A Life Sciences CIO’s guide
to FDA compliant hosting

6 expert insights







Your task is a tough one.  You’ve got to ensure your organization supports compliance to the FDA and other global regulatory agencies. That means understanding the FDA’s regulations and applying their “Current Good Practices” to meet consumer safety concerns related to your laboratory, clinical trial, manufacturing and distribution activities.


That’s not all.


For computerized systems, there are additional regulations for protecting electronic records, electronic signatures and electronic submissions. And as the use of technology increases, you must keep pace with all the change without jeopardizing consumer safety.


If meeting a myriad of regulatory requirements weren’t enough, you’re also charged with reducing costs, increasing efficiency and bolstering security. Feeling overwhelmed? It’s understandable.


The good news is your task is not impossible.


So how do CIOs in the Life Sciences Industry (Pharmaceutical, Biologics, Medical Devices and Nutritional) meet regulatory compliance while avoiding costly obstacles and time-wasting missteps? Well, many rely on the support of a highly-skilled hosting provider. In this whitepaper you’ll learn six expert insights to help you select the right hosting provider — the first time.

Insight 1

Computer System Validation

Why It Matters


In FDA-speak, “validation” refers to the structured, documented verification of the entire lifecycle of an electronic system. More specifically, Computer System Validation refers to any computer system requirements that can impact consumer safety, product quality and data integrity in the Life Sciences Industry.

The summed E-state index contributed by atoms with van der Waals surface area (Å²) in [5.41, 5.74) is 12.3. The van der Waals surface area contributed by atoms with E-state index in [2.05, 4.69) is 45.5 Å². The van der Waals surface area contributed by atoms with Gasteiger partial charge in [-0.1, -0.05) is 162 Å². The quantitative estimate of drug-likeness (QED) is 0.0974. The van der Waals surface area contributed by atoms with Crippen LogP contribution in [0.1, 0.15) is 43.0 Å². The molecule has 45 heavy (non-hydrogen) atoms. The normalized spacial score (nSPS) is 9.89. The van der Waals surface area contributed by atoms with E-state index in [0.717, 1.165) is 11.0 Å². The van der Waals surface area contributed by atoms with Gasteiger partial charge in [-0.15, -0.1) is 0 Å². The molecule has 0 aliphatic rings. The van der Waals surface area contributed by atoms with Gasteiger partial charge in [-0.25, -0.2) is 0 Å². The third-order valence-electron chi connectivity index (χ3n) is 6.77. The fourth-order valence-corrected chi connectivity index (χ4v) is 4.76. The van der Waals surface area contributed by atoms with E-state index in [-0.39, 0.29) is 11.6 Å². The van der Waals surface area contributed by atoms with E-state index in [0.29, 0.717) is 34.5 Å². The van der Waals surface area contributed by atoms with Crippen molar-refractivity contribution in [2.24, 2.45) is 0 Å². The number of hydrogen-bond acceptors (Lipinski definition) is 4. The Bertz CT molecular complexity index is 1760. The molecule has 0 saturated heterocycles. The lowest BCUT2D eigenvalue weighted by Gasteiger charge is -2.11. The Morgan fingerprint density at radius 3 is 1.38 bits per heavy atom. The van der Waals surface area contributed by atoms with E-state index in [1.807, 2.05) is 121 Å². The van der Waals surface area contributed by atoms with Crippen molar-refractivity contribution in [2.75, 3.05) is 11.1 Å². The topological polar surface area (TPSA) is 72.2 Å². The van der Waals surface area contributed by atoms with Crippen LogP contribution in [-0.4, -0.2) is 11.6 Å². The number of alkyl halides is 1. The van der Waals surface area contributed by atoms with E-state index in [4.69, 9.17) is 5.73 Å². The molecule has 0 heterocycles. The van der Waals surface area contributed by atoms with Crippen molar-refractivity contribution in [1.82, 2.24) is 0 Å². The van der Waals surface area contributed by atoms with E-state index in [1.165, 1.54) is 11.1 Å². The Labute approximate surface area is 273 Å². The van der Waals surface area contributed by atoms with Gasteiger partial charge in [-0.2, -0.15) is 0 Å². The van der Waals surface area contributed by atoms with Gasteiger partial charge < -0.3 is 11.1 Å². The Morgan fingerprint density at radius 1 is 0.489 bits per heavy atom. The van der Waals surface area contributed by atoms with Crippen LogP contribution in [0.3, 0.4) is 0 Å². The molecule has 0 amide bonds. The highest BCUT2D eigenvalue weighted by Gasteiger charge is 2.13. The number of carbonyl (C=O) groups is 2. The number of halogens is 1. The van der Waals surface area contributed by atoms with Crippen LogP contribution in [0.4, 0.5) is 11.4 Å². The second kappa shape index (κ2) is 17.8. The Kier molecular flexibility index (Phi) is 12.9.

Computer System Validation can be defined as: Establishing documented evidence which provides a high degree of assurance that a computer system will consistently perform according to its pre-determined functional specifications and quality characteristics.

Here, functional specifications are the detailed system description in a list of the intended functions needed for system’s use and administration. Quality characteristics, meanwhile, fall primarily within the following areas that integrate into the functional specifications: 

  • Accuracy
  • Reliability
  • Security
  • Integrity
  • Traceability

These characteristics must be designed and configured into the hosted solution, objectively verified on the hardware and software components, managed through a combination of automated and procedural controls, and maintained and assessed through formal auditing. It is not sufficient to merely “test” quality; you must plan from the beginning and have processes in place throughout the System Development Lifecycle (SDLC) to make it a concrete reality. An experienced hosting provider can make validation much less vexing.